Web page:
Text and Photos Copyright ©2001 Mark E. Halliday





Tuesday October 31, 2000

I traveled from Matagalpa to Leon by minibus. The minibus costs twice the normal bus fare, but is faster (2 hours), and departs twice a day from the Parque Morazon near the cathedral.

I am a big gringo, so I paid for BOTH the front seats in the minivan! I rode in comfort with my gear securely at my side for $5. The road takes you through beautiful mountain scenery, with good views of Mombacho and Cerro Negro volcanoes along the way.

The road to Leon is in good condition, with an occasional pot-holed section. You could tell when a bad stretch was coming; children with shovels were throwing clouds of dirt in the air! This let the driver know the holes were being filled by these unofficial maintenance crews! The driver dropped a few cordobas out the window each time we passed the young entrepreneurs.

Arriving in Leon, I took a shared taxi to the Colonial Hotel. It is a pleasant old building, but the rooms were more expensive at $33 than expected.

The next day I moved to the Hotel Austria, a very new and well-run place right in the center, for about the same price. I had a nice garlic fish lunch at a new restaurant called Rinconcito Flor de Sacuanjoche. Dinner was shrimp spaghetti at the slightly trendy Taquezal restaurant.

There were Sandinista Truck Rallies in the streets, speakers blaring. Tomorrow would be the final day of campaigning for the upcoming elections. Political banners were flying everywhere, with loud explosions from fireworks.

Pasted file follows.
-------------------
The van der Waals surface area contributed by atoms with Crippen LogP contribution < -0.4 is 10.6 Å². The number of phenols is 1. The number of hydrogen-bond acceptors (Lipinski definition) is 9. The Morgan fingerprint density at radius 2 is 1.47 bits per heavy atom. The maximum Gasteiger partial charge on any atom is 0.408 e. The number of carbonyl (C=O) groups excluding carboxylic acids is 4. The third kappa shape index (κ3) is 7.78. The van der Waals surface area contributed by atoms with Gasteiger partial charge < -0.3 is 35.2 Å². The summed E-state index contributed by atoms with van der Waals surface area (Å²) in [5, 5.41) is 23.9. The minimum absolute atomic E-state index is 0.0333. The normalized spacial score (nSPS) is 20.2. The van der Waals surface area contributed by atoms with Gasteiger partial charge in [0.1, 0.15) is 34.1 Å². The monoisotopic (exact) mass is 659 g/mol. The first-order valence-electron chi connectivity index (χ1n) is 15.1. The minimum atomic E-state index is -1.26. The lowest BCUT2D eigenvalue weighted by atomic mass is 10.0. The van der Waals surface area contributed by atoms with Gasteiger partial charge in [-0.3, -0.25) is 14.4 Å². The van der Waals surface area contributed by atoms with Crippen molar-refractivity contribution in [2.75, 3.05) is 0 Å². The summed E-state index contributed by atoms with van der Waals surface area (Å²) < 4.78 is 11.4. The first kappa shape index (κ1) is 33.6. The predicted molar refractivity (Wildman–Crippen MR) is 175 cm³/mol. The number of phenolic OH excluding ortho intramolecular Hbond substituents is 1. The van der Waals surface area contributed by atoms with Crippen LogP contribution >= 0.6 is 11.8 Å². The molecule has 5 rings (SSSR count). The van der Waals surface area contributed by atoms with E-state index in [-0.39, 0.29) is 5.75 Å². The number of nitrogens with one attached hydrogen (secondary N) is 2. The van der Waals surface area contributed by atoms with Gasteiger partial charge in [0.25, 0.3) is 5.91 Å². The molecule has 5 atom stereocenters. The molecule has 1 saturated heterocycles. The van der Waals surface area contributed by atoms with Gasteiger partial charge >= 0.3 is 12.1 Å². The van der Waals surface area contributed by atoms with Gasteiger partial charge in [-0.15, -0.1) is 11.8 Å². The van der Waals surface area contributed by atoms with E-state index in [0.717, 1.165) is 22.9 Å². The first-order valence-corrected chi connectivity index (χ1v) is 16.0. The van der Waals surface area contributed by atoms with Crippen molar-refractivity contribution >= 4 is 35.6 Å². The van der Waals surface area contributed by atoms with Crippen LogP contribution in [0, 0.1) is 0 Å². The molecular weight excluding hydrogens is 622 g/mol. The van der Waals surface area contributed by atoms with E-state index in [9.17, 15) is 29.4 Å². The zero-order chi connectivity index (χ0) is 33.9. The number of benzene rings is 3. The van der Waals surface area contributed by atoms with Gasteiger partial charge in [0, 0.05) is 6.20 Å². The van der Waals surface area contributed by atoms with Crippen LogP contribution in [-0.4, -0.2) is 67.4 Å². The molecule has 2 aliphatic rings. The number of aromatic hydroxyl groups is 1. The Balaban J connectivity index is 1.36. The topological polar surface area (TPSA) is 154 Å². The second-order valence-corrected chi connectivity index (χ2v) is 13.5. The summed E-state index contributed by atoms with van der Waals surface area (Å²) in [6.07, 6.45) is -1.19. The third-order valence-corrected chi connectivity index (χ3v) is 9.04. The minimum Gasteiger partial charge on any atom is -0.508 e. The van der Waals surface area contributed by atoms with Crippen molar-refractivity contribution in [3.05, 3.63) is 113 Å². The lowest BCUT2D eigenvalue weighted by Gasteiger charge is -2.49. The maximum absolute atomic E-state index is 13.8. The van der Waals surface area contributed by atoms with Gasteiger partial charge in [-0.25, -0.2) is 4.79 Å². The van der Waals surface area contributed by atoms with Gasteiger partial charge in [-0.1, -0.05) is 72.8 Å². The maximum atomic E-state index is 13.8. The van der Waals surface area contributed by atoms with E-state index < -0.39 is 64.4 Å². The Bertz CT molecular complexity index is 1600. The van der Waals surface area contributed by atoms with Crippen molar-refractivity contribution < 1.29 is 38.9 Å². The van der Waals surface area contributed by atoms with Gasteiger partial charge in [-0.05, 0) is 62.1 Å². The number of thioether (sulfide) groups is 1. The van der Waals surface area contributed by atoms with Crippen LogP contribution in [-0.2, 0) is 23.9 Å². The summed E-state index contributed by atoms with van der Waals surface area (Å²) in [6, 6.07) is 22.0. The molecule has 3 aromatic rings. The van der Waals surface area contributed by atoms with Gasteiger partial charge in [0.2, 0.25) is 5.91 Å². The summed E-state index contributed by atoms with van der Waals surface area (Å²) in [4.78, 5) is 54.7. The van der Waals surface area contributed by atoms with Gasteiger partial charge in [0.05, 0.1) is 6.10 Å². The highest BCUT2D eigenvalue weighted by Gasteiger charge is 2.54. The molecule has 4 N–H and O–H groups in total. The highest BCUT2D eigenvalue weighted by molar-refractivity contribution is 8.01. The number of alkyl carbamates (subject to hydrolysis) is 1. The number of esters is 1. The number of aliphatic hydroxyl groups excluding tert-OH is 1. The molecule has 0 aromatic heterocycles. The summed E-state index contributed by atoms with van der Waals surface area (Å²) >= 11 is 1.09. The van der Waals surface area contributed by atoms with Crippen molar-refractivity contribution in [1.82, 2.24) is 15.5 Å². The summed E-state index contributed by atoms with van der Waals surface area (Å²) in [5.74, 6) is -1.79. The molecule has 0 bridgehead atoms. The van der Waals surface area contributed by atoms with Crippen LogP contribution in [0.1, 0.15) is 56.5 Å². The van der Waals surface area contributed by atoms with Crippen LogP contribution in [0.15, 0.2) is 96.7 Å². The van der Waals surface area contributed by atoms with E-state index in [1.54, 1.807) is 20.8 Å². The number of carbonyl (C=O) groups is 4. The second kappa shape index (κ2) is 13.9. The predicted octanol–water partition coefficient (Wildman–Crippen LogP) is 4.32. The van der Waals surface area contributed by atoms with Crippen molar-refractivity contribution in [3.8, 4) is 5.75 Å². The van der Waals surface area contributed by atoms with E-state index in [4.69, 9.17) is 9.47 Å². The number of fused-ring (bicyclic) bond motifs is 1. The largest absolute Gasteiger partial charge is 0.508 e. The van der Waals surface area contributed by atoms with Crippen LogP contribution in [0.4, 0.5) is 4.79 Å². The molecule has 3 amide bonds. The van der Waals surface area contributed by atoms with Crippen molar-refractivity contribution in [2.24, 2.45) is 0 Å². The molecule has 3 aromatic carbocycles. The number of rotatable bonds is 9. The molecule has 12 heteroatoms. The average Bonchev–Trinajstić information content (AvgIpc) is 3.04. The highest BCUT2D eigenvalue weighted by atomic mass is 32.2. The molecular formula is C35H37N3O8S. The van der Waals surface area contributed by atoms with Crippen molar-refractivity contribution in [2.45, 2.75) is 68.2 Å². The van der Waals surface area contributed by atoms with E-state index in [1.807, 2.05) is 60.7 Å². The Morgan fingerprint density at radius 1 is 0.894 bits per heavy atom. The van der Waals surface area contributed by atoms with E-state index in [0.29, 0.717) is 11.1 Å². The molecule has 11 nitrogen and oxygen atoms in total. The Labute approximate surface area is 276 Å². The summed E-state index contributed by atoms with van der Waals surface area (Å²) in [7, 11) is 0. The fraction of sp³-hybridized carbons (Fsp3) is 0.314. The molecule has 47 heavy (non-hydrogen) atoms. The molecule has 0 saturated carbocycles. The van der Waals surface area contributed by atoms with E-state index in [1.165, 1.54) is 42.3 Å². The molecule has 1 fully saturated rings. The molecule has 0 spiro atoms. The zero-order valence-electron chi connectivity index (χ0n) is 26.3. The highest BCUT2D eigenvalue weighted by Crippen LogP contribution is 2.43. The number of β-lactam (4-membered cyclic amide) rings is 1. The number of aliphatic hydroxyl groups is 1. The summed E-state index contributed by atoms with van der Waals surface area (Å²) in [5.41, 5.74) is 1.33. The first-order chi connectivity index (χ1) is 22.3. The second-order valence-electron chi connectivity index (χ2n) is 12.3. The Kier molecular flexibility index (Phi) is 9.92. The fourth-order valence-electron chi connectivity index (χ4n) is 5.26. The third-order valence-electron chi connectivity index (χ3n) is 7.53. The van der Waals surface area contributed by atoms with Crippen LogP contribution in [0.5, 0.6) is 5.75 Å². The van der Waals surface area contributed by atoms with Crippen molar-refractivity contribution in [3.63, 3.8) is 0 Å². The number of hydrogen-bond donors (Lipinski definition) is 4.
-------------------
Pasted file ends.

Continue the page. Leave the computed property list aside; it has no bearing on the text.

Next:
It was also Halloween eve, with lots of young people out partying.

I asked these men in the Alamo Bar (close to Don Senor club) if I could photograph them to show the local drink of choice. First, Drinking rum in Nicaragua means Flor De Cana. This brand is famous throughout Central America; the rum factory is about an hour north of Leon at Chichigalpa.

It is just Cuba libre, rum and coke, except the rum is so smooth many people sip it like whiskey. For about $10 the bar serves up a half-bottle with bucket of ice, some colas and limes, etc. There are at least three grades of rum (aged 7 years, 5 years, or 3 years), in varieties including dark "etiqueta negra" and a lime-flavored clear rum.

The rums cost $4-7 in the supermarket for a 750 ml bottle.



Iglesia de la Recollecion, Central Leon.

Baroque facade.


Leon is the second largest city, with more churches than elsewhere in Nicaraguan. The cathedral Basilica de la Asuncion, the largest in Central America, faces the main plaza with its fountains and Lion statues.


The last day of election campaigning had arrived.

All bars and restaurants were closed, and the Sandinistas had their rally in the city center. There was a large stage surrounded by military guards, and speakers and bands rotated throughout the evening





The opposing party, the PLC, had their final rally at the Iglesia San Juan Bautista de Subtiava, about 10 blocks west of the center of Leon.






November 1, Peneloya Beach

A short bus ride from Leon, Peneloya is a typical wide Pacific coast beach.

Everyone talks about how dangerous it is to swim here.

The beach was deserted when I visited, but apparently fills up on the weekend.





Nicaragua is famous for Sandinista murals.

I saw this one with

Sandino stepping on Uncle Sam.











I got up early, had breakfast in the Hotel Austria, and walked south to the main cemetery.

As I got closer, flower stalls filled the street sides.

On the Day of the Dead, the cemeteries are filled with both workers and family members cleaning up the grave sites.



Once inside, this man with the shovel came up to me


He wanted to know if I wanted to have a grave cleaned.


I said I wasn't from here.











Visitors all across the cemetery cleaning the family graves.










Weeds are scraped up,

the cement painted,

and plants planted.








Machete Boy






Sandinista Mural

Walker and Sandino






Text and Photos Copyright ©2001 Mark E. Halliday